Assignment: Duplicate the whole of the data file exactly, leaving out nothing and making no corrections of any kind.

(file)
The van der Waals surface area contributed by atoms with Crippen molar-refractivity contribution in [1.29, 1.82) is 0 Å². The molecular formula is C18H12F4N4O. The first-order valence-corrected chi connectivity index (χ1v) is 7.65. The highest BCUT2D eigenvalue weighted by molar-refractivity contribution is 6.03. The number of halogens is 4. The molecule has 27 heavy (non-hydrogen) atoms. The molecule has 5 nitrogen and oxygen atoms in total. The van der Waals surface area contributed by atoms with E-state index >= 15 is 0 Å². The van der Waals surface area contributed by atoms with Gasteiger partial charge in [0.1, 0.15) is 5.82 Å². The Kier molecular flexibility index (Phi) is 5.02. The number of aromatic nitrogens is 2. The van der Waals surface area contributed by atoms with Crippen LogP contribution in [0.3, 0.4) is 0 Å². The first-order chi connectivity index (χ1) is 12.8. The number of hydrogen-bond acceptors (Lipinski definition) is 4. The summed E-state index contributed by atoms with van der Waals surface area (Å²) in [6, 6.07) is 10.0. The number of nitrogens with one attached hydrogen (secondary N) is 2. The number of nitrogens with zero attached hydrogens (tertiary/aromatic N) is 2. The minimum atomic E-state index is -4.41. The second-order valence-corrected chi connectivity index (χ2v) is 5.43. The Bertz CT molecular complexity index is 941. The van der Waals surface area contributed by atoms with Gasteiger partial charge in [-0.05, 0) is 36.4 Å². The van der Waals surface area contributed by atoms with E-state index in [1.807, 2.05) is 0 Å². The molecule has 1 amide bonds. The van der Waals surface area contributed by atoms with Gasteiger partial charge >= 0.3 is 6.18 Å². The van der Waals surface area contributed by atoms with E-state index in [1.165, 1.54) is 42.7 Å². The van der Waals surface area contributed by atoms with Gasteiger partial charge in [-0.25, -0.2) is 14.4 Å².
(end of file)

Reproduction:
The van der Waals surface area contributed by atoms with Crippen molar-refractivity contribution in [1.29, 1.82) is 0 Å². The molecular formula is C18H12F4N4O. The first-order valence-corrected chi connectivity index (χ1v) is 7.65. The highest BCUT2D eigenvalue weighted by molar-refractivity contribution is 6.03. The number of halogens is 4. The molecule has 27 heavy (non-hydrogen) atoms. The molecule has 5 nitrogen and oxygen atoms in total. The van der Waals surface area contributed by atoms with E-state index >= 15 is 0 Å². The van der Waals surface area contributed by atoms with Gasteiger partial charge in [0.1, 0.15) is 5.82 Å². The Kier molecular flexibility index (Phi) is 5.02. The number of aromatic nitrogens is 2. The van der Waals surface area contributed by atoms with Crippen LogP contribution in [0.3, 0.4) is 0 Å². The first-order chi connectivity index (χ1) is 12.8. The number of hydrogen-bond acceptors (Lipinski definition) is 4. The summed E-state index contributed by atoms with van der Waals surface area (Å²) in [6, 6.07) is 10.0. The number of nitrogens with one attached hydrogen (secondary N) is 2. The number of nitrogens with zero attached hydrogens (tertiary/aromatic N) is 2. The minimum atomic E-state index is -4.41. The second-order valence-corrected chi connectivity index (χ2v) is 5.43. The Bertz CT molecular complexity index is 941. The van der Waals surface area contributed by atoms with Gasteiger partial charge in [-0.05, 0) is 36.4 Å². The van der Waals surface area contributed by atoms with E-state index in [1.807, 2.05) is 0 Å². The molecule has 1 amide bonds. The van der Waals surface area contributed by atoms with Gasteiger partial charge >= 0.3 is 6.18 Å². The van der Waals surface area contributed by atoms with E-state index in [1.165, 1.54) is 42.7 Å². The van der Waals surface area contributed by atoms with Gasteiger partial charge in [-0.25, -0.2) is 14.4 Å².